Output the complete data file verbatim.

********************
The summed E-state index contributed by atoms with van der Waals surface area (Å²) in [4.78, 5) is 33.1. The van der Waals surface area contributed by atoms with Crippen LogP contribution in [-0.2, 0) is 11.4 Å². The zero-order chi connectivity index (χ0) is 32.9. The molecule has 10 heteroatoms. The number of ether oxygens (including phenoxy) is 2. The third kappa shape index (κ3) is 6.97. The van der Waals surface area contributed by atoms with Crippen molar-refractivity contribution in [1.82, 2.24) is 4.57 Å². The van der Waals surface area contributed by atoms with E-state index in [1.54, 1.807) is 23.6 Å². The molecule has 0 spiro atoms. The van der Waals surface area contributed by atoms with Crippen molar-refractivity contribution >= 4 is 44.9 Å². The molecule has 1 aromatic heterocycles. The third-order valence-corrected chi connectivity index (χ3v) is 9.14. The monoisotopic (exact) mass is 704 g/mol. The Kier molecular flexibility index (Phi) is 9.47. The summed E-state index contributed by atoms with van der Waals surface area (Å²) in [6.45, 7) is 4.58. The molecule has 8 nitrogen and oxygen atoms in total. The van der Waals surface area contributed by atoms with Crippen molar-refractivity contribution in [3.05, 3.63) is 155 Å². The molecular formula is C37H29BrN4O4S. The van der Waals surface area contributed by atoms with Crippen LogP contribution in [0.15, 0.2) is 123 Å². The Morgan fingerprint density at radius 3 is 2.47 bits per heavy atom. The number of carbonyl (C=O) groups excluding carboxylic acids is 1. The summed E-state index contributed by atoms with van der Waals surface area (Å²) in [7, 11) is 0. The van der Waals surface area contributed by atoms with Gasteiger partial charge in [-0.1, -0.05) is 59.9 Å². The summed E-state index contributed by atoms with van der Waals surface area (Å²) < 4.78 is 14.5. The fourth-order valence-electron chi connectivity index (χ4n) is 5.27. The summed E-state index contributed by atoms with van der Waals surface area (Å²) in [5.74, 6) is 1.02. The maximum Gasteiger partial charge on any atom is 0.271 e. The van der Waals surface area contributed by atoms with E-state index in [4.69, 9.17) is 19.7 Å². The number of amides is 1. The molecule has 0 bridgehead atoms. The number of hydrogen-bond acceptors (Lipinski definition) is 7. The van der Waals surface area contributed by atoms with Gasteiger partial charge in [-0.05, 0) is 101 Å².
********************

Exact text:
The summed E-state index contributed by atoms with van der Waals surface area (Å²) in [4.78, 5) is 33.1. The van der Waals surface area contributed by atoms with Crippen LogP contribution in [-0.2, 0) is 11.4 Å². The zero-order chi connectivity index (χ0) is 32.9. The molecule has 10 heteroatoms. The number of ether oxygens (including phenoxy) is 2. The third kappa shape index (κ3) is 6.97. The van der Waals surface area contributed by atoms with Crippen molar-refractivity contribution in [1.82, 2.24) is 4.57 Å². The van der Waals surface area contributed by atoms with E-state index in [1.54, 1.807) is 23.6 Å². The molecule has 0 spiro atoms. The van der Waals surface area contributed by atoms with Crippen molar-refractivity contribution >= 4 is 44.9 Å². The molecule has 1 aromatic heterocycles. The third-order valence-corrected chi connectivity index (χ3v) is 9.14. The monoisotopic (exact) mass is 704 g/mol. The Kier molecular flexibility index (Phi) is 9.47. The summed E-state index contributed by atoms with van der Waals surface area (Å²) in [6.45, 7) is 4.58. The molecule has 8 nitrogen and oxygen atoms in total. The van der Waals surface area contributed by atoms with Crippen molar-refractivity contribution in [3.05, 3.63) is 155 Å². The molecular formula is C37H29BrN4O4S. The van der Waals surface area contributed by atoms with Crippen LogP contribution in [0.15, 0.2) is 123 Å². The Morgan fingerprint density at radius 3 is 2.47 bits per heavy atom. The number of carbonyl (C=O) groups excluding carboxylic acids is 1. The summed E-state index contributed by atoms with van der Waals surface area (Å²) in [7, 11) is 0. The van der Waals surface area contributed by atoms with Gasteiger partial charge in [-0.1, -0.05) is 59.9 Å². The summed E-state index contributed by atoms with van der Waals surface area (Å²) < 4.78 is 14.5. The fourth-order valence-electron chi connectivity index (χ4n) is 5.27. The summed E-state index contributed by atoms with van der Waals surface area (Å²) in [5.74, 6) is 1.02. The maximum Gasteiger partial charge on any atom is 0.271 e. The van der Waals surface area contributed by atoms with E-state index in [4.69, 9.17) is 19.7 Å². The number of amides is 1. The molecule has 0 bridgehead atoms. The number of hydrogen-bond acceptors (Lipinski definition) is 7. The van der Waals surface area contributed by atoms with Gasteiger partial charge in [-0.05, 0) is 101 Å².